Main topic : Surveillance and control of emerging diseases
Diversity of Bats During different seasons for the Survey for Emerging Zoonotic Pathogens in Georgia
URUSHADZE L. 1, PUTKARADZE D. 1
1 National Center For Disease Control and Public Health Of Georgia, Tbilisi, Georgia
Background: Bats (Order: Chiroptera) are hosts of a wide range of zoonotic pathogens The importance of bats as reservoirs of potentially transmissible infectious viruses to humans and other animals, has become more evident in the past decades, Zoonotic diseases can be transmitted to humans directly or indirectly. These contacts are often driven by environmental factors, especially seasonal variations in temperature, humidity and rainfall that impact food resources and habitat.
Objectives: The goal of the survey is to understand. Probability of a zoonotic spillover with seasonal variation and origins of potentially dangerous viruses and bacteria endemic in bat populations.
Methods: Georgia NCDC conducted 7 field trips: Four in summer one in autumn and two in the winter period (it was the first-time sampling from bat wintering colonies in Georgia) in four different locations of Georgia from April 2022 till February 2023
Samples included: oropharyngeal swab; urine (free catch method or urogenital swab); blood (wing punch biopsies); fresh fecal sample (or rectal swab); and ectoparasites (in 95% ethanol). Hibernation site survey was carried out under the gaudiness of license expert zoologist without causing unreasonable disturbance to bat roosts.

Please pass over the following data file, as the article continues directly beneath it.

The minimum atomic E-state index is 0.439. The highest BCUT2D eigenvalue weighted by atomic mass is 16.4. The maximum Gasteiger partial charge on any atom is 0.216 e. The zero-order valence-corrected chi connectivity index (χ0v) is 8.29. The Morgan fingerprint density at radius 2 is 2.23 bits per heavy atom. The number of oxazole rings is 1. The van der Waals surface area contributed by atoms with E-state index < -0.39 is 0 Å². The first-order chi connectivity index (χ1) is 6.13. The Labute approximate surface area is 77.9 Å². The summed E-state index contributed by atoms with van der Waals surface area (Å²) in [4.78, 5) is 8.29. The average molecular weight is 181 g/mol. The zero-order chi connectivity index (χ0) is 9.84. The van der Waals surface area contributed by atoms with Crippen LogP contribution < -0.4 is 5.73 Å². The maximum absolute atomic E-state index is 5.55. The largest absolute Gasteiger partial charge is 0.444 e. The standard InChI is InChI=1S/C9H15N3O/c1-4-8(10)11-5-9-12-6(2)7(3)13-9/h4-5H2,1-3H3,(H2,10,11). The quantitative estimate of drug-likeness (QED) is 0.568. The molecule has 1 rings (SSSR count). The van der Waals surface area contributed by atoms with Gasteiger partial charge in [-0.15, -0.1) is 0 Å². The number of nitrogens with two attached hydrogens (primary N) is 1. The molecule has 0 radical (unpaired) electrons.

Results: In total, 280 bats of 6 different species were sampled as well as 2 new hibernating colonies were found during monitoring. Endemic species that were identified included: Rhinoloohus Ferumiqiunum, Myotis Blythii, , Rhinoloohus Hipposideros). Miniopterus schreibersii (carrying West Caucasus bat lyssavirus); R. Euryale; (in China, SARS-related CoV was in horseshoe bats). Samples were separated and transferred to bacteriology and virology groups within NCDC to screen for bacterial and viral pathogens. In addition, ectoparasites were collected from 30 bats, which were stored for further identification and laboratory investigations.
Conclusion: Approach with Seasonal sampling will lead to understand relationship between biodiversity change, disease emergence predictable at different landscape and seasons
Further laboratory testing of bat samples for high-consequence viral and bacterial pathogens will provide us with data to assess the risk for the potential emergence of new epidemics or pandemics.